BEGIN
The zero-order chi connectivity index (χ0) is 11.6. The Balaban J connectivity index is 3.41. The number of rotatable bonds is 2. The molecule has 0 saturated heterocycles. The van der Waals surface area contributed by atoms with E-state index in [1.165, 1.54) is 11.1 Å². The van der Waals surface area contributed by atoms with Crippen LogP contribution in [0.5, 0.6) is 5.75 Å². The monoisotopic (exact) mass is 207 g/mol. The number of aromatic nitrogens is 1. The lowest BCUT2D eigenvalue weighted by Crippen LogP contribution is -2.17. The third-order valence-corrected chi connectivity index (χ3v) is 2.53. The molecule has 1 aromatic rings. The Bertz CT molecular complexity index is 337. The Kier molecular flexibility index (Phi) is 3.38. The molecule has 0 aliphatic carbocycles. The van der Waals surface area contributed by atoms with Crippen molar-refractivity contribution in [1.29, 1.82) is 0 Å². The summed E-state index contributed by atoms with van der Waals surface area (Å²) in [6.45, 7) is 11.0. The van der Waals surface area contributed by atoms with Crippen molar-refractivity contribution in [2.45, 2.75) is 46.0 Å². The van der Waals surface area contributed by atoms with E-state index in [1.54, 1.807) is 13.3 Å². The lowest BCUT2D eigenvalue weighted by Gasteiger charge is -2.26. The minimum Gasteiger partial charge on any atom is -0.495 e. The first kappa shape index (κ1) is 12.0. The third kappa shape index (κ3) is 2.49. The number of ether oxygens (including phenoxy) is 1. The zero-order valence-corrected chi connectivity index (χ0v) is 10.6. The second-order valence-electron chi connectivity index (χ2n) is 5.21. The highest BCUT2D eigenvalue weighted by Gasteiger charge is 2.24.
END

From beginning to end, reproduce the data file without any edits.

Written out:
The zero-order chi connectivity index (χ0) is 11.6. The Balaban J connectivity index is 3.41. The number of rotatable bonds is 2. The molecule has 0 saturated heterocycles. The van der Waals surface area contributed by atoms with E-state index in [1.165, 1.54) is 11.1 Å². The van der Waals surface area contributed by atoms with Crippen LogP contribution in [0.5, 0.6) is 5.75 Å². The monoisotopic (exact) mass is 207 g/mol. The number of aromatic nitrogens is 1. The lowest BCUT2D eigenvalue weighted by Crippen LogP contribution is -2.17. The third-order valence-corrected chi connectivity index (χ3v) is 2.53. The molecule has 1 aromatic rings. The Bertz CT molecular complexity index is 337. The Kier molecular flexibility index (Phi) is 3.38. The molecule has 0 aliphatic carbocycles. The van der Waals surface area contributed by atoms with Crippen molar-refractivity contribution in [1.29, 1.82) is 0 Å². The summed E-state index contributed by atoms with van der Waals surface area (Å²) in [6.45, 7) is 11.0. The van der Waals surface area contributed by atoms with Crippen molar-refractivity contribution in [2.45, 2.75) is 46.0 Å². The van der Waals surface area contributed by atoms with E-state index in [1.54, 1.807) is 13.3 Å². The lowest BCUT2D eigenvalue weighted by Gasteiger charge is -2.26. The minimum Gasteiger partial charge on any atom is -0.495 e. The first kappa shape index (κ1) is 12.0. The third kappa shape index (κ3) is 2.49. The number of ether oxygens (including phenoxy) is 1. The zero-order valence-corrected chi connectivity index (χ0v) is 10.6. The second-order valence-electron chi connectivity index (χ2n) is 5.21. The highest BCUT2D eigenvalue weighted by Gasteiger charge is 2.24.